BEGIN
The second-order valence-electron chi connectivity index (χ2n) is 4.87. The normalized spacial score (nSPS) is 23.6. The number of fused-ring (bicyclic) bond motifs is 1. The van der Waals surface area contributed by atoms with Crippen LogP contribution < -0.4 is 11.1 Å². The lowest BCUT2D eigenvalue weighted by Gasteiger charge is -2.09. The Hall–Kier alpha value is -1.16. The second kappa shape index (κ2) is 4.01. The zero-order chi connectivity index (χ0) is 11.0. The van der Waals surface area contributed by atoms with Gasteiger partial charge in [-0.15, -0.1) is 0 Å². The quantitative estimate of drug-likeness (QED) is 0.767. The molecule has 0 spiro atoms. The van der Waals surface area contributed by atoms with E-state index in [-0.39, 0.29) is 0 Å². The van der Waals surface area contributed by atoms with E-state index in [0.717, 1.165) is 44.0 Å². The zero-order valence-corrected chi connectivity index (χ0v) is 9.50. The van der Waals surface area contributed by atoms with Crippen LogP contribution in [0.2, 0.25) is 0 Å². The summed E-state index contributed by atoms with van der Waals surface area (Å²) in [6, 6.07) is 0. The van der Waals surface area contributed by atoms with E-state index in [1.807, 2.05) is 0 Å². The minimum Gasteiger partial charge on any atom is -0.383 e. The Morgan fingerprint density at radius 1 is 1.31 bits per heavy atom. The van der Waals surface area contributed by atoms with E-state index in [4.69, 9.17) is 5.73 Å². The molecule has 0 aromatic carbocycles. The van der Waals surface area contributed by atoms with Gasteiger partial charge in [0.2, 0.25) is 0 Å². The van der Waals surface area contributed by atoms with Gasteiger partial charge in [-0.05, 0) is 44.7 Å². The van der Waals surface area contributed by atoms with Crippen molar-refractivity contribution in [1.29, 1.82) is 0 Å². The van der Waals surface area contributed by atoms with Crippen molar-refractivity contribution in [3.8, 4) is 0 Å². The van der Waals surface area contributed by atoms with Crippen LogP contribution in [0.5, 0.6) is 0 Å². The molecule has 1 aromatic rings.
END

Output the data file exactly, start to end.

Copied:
The second-order valence-electron chi connectivity index (χ2n) is 4.87. The normalized spacial score (nSPS) is 23.6. The number of fused-ring (bicyclic) bond motifs is 1. The van der Waals surface area contributed by atoms with Crippen LogP contribution < -0.4 is 11.1 Å². The lowest BCUT2D eigenvalue weighted by Gasteiger charge is -2.09. The Hall–Kier alpha value is -1.16. The second kappa shape index (κ2) is 4.01. The zero-order chi connectivity index (χ0) is 11.0. The van der Waals surface area contributed by atoms with Gasteiger partial charge in [-0.15, -0.1) is 0 Å². The quantitative estimate of drug-likeness (QED) is 0.767. The molecule has 0 spiro atoms. The van der Waals surface area contributed by atoms with E-state index in [-0.39, 0.29) is 0 Å². The van der Waals surface area contributed by atoms with E-state index in [0.717, 1.165) is 44.0 Å². The zero-order valence-corrected chi connectivity index (χ0v) is 9.50. The van der Waals surface area contributed by atoms with Crippen LogP contribution in [0.2, 0.25) is 0 Å². The summed E-state index contributed by atoms with van der Waals surface area (Å²) in [6, 6.07) is 0. The van der Waals surface area contributed by atoms with E-state index in [1.807, 2.05) is 0 Å². The minimum Gasteiger partial charge on any atom is -0.383 e. The Morgan fingerprint density at radius 1 is 1.31 bits per heavy atom. The van der Waals surface area contributed by atoms with E-state index in [4.69, 9.17) is 5.73 Å². The molecule has 0 aromatic carbocycles. The van der Waals surface area contributed by atoms with Gasteiger partial charge in [0.2, 0.25) is 0 Å². The van der Waals surface area contributed by atoms with Gasteiger partial charge in [-0.05, 0) is 44.7 Å². The van der Waals surface area contributed by atoms with Crippen molar-refractivity contribution in [1.29, 1.82) is 0 Å². The van der Waals surface area contributed by atoms with Crippen molar-refractivity contribution in [3.8, 4) is 0 Å². The van der Waals surface area contributed by atoms with Crippen LogP contribution in [0.5, 0.6) is 0 Å². The molecule has 1 aromatic rings.